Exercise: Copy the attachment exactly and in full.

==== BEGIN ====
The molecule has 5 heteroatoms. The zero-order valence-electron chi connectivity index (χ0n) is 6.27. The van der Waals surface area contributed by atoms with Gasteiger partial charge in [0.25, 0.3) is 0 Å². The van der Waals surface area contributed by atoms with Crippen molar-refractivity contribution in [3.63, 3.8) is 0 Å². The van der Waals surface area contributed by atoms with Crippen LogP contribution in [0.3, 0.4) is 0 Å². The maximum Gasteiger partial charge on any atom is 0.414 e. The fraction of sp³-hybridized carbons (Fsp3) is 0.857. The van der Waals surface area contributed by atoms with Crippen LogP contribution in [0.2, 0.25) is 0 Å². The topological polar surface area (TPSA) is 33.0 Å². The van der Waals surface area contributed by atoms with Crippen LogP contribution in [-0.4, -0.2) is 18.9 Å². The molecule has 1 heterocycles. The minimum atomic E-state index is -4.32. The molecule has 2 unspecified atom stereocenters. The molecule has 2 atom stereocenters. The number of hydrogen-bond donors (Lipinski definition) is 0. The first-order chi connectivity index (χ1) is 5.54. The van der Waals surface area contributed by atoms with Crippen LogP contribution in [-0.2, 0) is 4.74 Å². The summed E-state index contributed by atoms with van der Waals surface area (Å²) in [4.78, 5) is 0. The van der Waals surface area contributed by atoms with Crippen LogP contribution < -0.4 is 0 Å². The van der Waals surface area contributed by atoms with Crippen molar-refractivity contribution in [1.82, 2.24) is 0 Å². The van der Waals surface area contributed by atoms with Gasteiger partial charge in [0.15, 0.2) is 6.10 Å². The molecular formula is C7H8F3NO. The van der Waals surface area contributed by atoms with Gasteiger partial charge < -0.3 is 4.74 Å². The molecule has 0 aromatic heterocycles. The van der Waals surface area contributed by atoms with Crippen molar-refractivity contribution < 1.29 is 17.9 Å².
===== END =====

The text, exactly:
The molecule has 5 heteroatoms. The zero-order valence-electron chi connectivity index (χ0n) is 6.27. The van der Waals surface area contributed by atoms with Gasteiger partial charge in [0.25, 0.3) is 0 Å². The van der Waals surface area contributed by atoms with Crippen molar-refractivity contribution in [3.63, 3.8) is 0 Å². The van der Waals surface area contributed by atoms with Crippen LogP contribution in [0.3, 0.4) is 0 Å². The maximum Gasteiger partial charge on any atom is 0.414 e. The fraction of sp³-hybridized carbons (Fsp3) is 0.857. The van der Waals surface area contributed by atoms with Crippen LogP contribution in [0.2, 0.25) is 0 Å². The topological polar surface area (TPSA) is 33.0 Å². The van der Waals surface area contributed by atoms with Crippen LogP contribution in [-0.4, -0.2) is 18.9 Å². The molecule has 1 heterocycles. The minimum atomic E-state index is -4.32. The molecule has 2 unspecified atom stereocenters. The molecule has 2 atom stereocenters. The number of hydrogen-bond donors (Lipinski definition) is 0. The first-order chi connectivity index (χ1) is 5.54. The van der Waals surface area contributed by atoms with Crippen LogP contribution in [-0.2, 0) is 4.74 Å². The summed E-state index contributed by atoms with van der Waals surface area (Å²) in [4.78, 5) is 0. The van der Waals surface area contributed by atoms with Crippen LogP contribution < -0.4 is 0 Å². The van der Waals surface area contributed by atoms with Crippen molar-refractivity contribution in [1.82, 2.24) is 0 Å². The van der Waals surface area contributed by atoms with Gasteiger partial charge in [0.15, 0.2) is 6.10 Å². The molecular formula is C7H8F3NO. The van der Waals surface area contributed by atoms with Gasteiger partial charge < -0.3 is 4.74 Å². The molecule has 0 aromatic heterocycles. The van der Waals surface area contributed by atoms with Crippen molar-refractivity contribution < 1.29 is 17.9 Å².